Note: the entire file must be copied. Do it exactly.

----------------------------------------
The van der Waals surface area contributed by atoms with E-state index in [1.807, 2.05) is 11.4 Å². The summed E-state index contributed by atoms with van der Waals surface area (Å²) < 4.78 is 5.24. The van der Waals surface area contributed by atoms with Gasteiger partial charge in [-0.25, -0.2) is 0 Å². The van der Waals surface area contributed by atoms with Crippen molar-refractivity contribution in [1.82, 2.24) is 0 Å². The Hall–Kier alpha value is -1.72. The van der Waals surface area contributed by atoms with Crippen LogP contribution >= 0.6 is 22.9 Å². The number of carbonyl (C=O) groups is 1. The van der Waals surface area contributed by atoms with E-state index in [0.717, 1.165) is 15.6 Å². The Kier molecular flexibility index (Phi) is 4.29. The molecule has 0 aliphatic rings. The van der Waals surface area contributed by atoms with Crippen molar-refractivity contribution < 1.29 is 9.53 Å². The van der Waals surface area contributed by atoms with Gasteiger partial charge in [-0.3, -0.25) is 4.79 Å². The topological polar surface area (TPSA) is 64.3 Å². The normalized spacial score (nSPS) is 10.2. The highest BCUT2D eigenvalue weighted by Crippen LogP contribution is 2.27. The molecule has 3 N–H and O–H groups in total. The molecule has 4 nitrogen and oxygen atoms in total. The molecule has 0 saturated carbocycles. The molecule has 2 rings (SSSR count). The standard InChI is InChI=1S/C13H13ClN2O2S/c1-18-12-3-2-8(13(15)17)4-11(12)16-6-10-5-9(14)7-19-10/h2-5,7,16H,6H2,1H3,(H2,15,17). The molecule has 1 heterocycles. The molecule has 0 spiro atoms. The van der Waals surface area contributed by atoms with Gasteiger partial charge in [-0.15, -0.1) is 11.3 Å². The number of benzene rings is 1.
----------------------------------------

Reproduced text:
The van der Waals surface area contributed by atoms with E-state index in [1.807, 2.05) is 11.4 Å². The summed E-state index contributed by atoms with van der Waals surface area (Å²) < 4.78 is 5.24. The van der Waals surface area contributed by atoms with Gasteiger partial charge in [-0.25, -0.2) is 0 Å². The van der Waals surface area contributed by atoms with Crippen molar-refractivity contribution in [1.82, 2.24) is 0 Å². The Hall–Kier alpha value is -1.72. The van der Waals surface area contributed by atoms with Crippen LogP contribution >= 0.6 is 22.9 Å². The number of carbonyl (C=O) groups is 1. The van der Waals surface area contributed by atoms with E-state index in [0.717, 1.165) is 15.6 Å². The Kier molecular flexibility index (Phi) is 4.29. The molecule has 0 aliphatic rings. The van der Waals surface area contributed by atoms with Crippen molar-refractivity contribution < 1.29 is 9.53 Å². The van der Waals surface area contributed by atoms with Gasteiger partial charge in [-0.3, -0.25) is 4.79 Å². The topological polar surface area (TPSA) is 64.3 Å². The normalized spacial score (nSPS) is 10.2. The highest BCUT2D eigenvalue weighted by Crippen LogP contribution is 2.27. The molecule has 3 N–H and O–H groups in total. The molecule has 4 nitrogen and oxygen atoms in total. The molecule has 0 saturated carbocycles. The molecule has 2 rings (SSSR count). The standard InChI is InChI=1S/C13H13ClN2O2S/c1-18-12-3-2-8(13(15)17)4-11(12)16-6-10-5-9(14)7-19-10/h2-5,7,16H,6H2,1H3,(H2,15,17). The molecule has 1 heterocycles. The molecule has 0 spiro atoms. The van der Waals surface area contributed by atoms with Gasteiger partial charge in [-0.15, -0.1) is 11.3 Å². The number of benzene rings is 1.